If you just search for the title on Amazon, you don’t get this book until somewhere after the 10th page of results, and it’s on the 4th page if you search just books. That’s just sad, because it’s really a good book.
Well this one starts off sad, doesn’t it? We start with a young woman, Saville, traveling with her father to a new city away from her mother’s grave. And her father is an ass. He is a tailor who somehow sews things differently? Oh, and Saville’s betrothed left her. Well, maybe that’s for the best. This seems all very harsh. Poor Saville, her life is not going well.
Saville is masquerading as a tailor’s apprentice, but is actually doing all of the work as her father is ill. She is also pretending to be a boy. Being a bold girl, she makes her way to the king and creates first a coat and then other clothes for him.
Then the giants come.
Saville runs out to confront the giants to save a friend and manages to outwit them. But then she has a problem. The king has decreed that the champion is to marry the princess, which Saville very well can’t do. (I mean, she could, but she and the princess are both straight, and two ladies can’t produce an heir.) In the original tale of “The Brave Little Tailor,” the tailor is very cocky, but Saville is clever and acts out of necessity and fear. She is not selfish. Reckless, maybe, but not selfish.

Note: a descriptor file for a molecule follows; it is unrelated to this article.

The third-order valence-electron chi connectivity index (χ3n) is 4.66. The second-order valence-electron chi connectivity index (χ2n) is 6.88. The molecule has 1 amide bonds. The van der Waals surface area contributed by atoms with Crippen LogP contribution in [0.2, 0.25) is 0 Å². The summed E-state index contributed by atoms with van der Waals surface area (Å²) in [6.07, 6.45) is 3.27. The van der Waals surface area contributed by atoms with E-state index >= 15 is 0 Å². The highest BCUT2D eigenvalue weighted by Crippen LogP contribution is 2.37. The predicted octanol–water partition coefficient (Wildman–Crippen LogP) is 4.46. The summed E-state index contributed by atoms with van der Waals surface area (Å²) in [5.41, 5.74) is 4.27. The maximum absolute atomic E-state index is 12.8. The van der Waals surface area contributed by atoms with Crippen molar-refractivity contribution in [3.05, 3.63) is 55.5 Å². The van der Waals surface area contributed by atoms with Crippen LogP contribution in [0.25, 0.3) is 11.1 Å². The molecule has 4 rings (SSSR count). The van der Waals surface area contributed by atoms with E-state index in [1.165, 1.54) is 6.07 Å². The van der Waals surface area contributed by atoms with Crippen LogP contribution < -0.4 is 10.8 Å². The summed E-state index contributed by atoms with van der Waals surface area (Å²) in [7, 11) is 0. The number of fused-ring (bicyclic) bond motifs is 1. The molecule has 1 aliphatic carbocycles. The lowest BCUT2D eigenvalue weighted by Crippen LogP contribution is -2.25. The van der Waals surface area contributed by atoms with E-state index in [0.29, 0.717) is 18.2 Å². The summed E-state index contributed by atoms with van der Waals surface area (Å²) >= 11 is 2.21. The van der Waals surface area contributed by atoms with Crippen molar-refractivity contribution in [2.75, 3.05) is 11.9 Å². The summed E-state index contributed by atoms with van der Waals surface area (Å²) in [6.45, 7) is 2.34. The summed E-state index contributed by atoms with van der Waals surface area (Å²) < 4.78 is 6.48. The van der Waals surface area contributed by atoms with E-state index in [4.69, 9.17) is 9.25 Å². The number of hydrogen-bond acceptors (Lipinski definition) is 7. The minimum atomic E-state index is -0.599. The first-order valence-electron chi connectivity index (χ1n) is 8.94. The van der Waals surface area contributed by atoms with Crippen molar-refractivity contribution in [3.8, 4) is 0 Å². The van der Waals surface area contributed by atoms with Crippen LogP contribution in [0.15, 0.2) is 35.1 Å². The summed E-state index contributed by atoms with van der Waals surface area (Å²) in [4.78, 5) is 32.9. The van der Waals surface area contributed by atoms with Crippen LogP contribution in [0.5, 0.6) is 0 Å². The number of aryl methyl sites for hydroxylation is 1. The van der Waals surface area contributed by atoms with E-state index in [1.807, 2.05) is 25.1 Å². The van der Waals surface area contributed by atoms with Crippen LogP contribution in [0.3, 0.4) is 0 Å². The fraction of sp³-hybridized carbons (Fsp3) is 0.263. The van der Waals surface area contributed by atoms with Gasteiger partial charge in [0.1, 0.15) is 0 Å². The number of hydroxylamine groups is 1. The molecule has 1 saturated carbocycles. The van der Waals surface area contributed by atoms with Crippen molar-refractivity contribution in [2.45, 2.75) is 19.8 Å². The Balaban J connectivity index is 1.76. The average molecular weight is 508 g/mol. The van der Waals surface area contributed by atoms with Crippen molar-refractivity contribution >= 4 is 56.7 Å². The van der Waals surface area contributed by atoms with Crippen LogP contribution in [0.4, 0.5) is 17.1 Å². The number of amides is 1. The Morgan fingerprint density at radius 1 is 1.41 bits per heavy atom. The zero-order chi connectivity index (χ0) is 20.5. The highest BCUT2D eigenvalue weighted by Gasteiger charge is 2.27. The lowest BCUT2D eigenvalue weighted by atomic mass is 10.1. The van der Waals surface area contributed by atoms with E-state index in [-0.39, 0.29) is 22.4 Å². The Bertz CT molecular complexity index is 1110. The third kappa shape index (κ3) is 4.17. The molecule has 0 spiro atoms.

There is much more than I was expecting in this. It is certainly not as light as I thought it was going to be. There is violence and politics and grief. There is racism (specism?) and prejudice. There is real character development, too. There are people making adult decisions that are good for people other than themselves. And there’s a good story. What else can you really ask for, in the end?